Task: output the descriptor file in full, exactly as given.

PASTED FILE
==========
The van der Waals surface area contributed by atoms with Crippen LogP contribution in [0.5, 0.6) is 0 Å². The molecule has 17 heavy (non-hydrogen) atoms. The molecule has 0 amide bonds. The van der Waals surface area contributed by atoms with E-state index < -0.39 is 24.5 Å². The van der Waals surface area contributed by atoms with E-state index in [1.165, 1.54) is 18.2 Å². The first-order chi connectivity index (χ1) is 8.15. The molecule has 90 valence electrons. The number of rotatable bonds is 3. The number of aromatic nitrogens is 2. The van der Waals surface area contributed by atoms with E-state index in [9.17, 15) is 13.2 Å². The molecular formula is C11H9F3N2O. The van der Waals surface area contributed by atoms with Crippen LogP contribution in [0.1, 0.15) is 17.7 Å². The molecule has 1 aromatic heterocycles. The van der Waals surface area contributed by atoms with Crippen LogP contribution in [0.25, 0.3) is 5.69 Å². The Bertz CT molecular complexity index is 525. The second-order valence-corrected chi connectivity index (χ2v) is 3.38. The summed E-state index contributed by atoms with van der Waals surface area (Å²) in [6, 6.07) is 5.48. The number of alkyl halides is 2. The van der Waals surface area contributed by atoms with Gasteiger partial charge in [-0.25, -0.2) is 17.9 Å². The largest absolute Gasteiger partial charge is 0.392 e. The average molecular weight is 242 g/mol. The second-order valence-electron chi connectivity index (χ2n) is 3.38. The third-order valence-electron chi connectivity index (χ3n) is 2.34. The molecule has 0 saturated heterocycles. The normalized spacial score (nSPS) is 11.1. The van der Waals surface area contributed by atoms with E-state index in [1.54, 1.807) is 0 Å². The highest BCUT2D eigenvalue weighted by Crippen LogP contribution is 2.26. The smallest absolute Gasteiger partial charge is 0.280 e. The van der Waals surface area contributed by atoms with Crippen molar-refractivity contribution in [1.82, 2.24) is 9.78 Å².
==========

The van der Waals surface area contributed by atoms with Crippen LogP contribution in [0.5, 0.6) is 0 Å². The molecule has 17 heavy (non-hydrogen) atoms. The molecule has 0 amide bonds. The van der Waals surface area contributed by atoms with E-state index < -0.39 is 24.5 Å². The van der Waals surface area contributed by atoms with E-state index in [1.165, 1.54) is 18.2 Å². The first-order chi connectivity index (χ1) is 8.15. The molecule has 90 valence electrons. The number of rotatable bonds is 3. The number of aromatic nitrogens is 2. The van der Waals surface area contributed by atoms with E-state index in [9.17, 15) is 13.2 Å². The molecular formula is C11H9F3N2O. The van der Waals surface area contributed by atoms with Crippen LogP contribution in [0.1, 0.15) is 17.7 Å². The molecule has 1 aromatic heterocycles. The van der Waals surface area contributed by atoms with Crippen LogP contribution in [0.25, 0.3) is 5.69 Å². The Bertz CT molecular complexity index is 525. The second-order valence-corrected chi connectivity index (χ2v) is 3.38. The summed E-state index contributed by atoms with van der Waals surface area (Å²) in [6, 6.07) is 5.48. The number of alkyl halides is 2. The van der Waals surface area contributed by atoms with Gasteiger partial charge in [-0.25, -0.2) is 17.9 Å². The largest absolute Gasteiger partial charge is 0.392 e. The average molecular weight is 242 g/mol. The second-order valence-electron chi connectivity index (χ2n) is 3.38. The third-order valence-electron chi connectivity index (χ3n) is 2.34. The molecule has 0 saturated heterocycles. The normalized spacial score (nSPS) is 11.1. The van der Waals surface area contributed by atoms with E-state index in [1.54, 1.807) is 0 Å². The highest BCUT2D eigenvalue weighted by Crippen LogP contribution is 2.26. The smallest absolute Gasteiger partial charge is 0.280 e. The van der Waals surface area contributed by atoms with Crippen molar-refractivity contribution in [1.82, 2.24) is 9.78 Å².